Second weddings

Here are some tips on how to plan a first-class wedding, the second time around.

• Many “second timers” opt for simple dinner parties or cocktail receptions over full-blown affairs.

• If you have children, consider making them a special part of your wedding. Depending on their age, they may be a flower girl, ring bearer, junior bridesmaid or groomsman, or even the best man or maid of honor. Singing during the ceremony, lighting a unity candle or just incorporating a reading will also tie the family and the ceremony together in a special way. It can be a very emotional and confusing time for a child so make sure that they are comfortable with their role.

• The good news? Wearing white is no longer taboo. Wear whatever color feels and looks good on you. If you’ve already had the “princess in white gown” moment, consider a tea-length cocktail dress, an evening dress, or a beautiful suit.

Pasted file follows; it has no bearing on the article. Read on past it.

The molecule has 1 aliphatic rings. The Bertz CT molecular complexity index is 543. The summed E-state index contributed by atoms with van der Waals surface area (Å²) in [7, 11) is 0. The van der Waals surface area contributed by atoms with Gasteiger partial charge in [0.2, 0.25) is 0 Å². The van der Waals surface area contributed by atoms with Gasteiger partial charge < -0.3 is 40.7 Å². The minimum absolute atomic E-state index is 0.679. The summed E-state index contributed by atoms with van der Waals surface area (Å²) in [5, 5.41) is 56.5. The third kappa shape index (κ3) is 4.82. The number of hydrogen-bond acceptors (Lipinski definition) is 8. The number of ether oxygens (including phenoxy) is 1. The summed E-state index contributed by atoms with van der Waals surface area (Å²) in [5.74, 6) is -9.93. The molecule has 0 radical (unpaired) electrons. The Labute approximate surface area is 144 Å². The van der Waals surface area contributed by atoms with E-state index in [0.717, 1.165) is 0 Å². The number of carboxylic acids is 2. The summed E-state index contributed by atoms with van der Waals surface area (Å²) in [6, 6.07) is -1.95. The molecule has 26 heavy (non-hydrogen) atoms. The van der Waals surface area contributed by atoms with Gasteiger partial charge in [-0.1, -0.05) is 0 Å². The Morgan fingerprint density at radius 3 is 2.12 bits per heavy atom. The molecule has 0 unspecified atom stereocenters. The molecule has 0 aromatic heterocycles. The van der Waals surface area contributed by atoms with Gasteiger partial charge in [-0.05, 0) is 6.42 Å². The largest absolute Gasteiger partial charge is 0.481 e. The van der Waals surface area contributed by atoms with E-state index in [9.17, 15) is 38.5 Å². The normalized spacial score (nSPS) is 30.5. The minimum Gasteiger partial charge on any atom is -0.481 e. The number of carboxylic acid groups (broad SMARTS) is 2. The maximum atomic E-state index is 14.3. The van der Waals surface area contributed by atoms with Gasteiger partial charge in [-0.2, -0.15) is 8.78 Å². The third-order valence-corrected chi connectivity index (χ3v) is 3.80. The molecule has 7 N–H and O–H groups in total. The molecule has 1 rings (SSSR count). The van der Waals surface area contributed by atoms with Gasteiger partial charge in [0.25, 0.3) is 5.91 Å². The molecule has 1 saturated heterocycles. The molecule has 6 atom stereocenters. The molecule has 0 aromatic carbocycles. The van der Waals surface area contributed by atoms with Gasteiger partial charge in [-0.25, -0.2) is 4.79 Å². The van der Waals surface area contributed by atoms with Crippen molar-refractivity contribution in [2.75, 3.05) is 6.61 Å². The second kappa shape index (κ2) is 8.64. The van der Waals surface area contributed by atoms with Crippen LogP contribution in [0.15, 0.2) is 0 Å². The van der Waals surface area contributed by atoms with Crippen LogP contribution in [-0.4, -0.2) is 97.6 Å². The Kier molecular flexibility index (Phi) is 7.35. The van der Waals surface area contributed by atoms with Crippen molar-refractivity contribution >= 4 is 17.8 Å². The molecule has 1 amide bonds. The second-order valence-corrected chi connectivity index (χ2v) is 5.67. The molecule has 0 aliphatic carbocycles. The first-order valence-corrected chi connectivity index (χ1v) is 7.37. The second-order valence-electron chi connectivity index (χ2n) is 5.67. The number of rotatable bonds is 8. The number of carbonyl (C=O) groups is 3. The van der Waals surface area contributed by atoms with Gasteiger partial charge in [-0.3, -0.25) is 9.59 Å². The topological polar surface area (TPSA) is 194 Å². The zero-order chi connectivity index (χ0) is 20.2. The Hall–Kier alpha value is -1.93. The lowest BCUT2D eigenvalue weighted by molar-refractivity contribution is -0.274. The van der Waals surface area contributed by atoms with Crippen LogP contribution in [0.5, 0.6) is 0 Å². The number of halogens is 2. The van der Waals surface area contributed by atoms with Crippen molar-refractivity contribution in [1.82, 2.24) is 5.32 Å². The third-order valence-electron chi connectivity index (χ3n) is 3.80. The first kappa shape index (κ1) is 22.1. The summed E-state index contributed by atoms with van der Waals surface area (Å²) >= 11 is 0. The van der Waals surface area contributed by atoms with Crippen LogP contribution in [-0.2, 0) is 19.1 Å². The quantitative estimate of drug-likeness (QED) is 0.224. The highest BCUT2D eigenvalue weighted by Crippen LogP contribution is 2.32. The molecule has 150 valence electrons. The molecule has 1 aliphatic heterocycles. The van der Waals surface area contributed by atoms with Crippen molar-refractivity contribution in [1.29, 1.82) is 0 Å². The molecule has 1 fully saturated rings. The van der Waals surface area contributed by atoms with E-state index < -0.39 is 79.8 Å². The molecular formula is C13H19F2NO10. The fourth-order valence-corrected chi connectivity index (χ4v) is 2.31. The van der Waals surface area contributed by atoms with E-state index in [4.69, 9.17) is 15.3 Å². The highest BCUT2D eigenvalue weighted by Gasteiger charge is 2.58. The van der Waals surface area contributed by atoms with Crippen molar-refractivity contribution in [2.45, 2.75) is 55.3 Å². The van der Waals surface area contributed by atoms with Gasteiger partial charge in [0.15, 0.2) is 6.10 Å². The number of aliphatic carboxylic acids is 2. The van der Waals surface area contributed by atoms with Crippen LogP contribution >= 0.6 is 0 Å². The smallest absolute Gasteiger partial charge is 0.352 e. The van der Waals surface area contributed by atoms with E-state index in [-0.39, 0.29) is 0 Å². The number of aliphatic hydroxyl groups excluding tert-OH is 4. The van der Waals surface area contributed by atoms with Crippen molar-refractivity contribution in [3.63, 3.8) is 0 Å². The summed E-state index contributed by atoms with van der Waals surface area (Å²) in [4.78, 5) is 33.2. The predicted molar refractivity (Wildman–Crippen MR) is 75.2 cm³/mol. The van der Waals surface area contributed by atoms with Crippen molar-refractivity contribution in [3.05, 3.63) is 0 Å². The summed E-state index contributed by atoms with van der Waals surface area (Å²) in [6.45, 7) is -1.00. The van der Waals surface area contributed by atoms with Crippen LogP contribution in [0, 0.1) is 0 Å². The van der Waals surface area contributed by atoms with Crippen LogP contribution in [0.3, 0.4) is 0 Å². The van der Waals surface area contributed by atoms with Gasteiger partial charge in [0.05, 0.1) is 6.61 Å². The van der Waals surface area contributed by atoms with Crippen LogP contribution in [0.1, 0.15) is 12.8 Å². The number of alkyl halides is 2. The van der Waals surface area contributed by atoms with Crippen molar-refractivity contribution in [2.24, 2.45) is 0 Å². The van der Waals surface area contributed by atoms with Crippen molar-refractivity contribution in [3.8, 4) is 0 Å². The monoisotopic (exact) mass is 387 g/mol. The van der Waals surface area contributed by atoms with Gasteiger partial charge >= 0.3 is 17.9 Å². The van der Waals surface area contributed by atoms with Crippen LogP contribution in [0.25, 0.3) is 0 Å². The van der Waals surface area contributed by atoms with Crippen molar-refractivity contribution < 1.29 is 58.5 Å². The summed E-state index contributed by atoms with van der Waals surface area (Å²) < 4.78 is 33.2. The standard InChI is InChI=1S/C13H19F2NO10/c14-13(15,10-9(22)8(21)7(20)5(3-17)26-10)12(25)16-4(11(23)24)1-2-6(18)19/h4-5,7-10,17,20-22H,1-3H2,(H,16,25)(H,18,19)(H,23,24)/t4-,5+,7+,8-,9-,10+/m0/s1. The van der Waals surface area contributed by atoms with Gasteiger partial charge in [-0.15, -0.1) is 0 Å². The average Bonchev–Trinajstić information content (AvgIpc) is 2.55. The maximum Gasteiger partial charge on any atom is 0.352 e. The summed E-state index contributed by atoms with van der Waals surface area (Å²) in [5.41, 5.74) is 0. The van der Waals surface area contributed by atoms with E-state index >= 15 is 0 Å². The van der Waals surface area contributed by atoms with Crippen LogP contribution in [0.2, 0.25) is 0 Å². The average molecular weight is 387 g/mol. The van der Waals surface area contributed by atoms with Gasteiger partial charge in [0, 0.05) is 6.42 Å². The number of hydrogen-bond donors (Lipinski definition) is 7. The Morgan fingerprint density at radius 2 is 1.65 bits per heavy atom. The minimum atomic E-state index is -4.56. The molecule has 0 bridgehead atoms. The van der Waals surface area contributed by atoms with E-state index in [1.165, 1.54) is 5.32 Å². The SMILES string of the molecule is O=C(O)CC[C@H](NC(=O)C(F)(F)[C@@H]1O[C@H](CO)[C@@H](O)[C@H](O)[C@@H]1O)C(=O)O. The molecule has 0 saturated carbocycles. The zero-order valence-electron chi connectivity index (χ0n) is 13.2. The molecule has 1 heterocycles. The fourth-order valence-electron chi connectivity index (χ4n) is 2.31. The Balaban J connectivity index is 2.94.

• Down the aisle: Consider an escort such as your kids or stepkids or someone else who is meaningful to you. Or why not you and your groom walk down together?

• The wedding invitations are issued from the bride and groom, in third person, without titles if it is a second time wedding. It would read as follows: Renee Jones and John Smith request the honor of your presence at their marriage.

• Who pays? For the second wedding, typically the bride and groom split the costs evenly. Don’t expect parents or relatives to chip in. Of course, if they offer, you may accept their help graciously.

• It’s completely appropriate to register for gifts. Since many second-timers come from established homes, gift registries are even more important so that guests are able to purchase something the couple truly desires.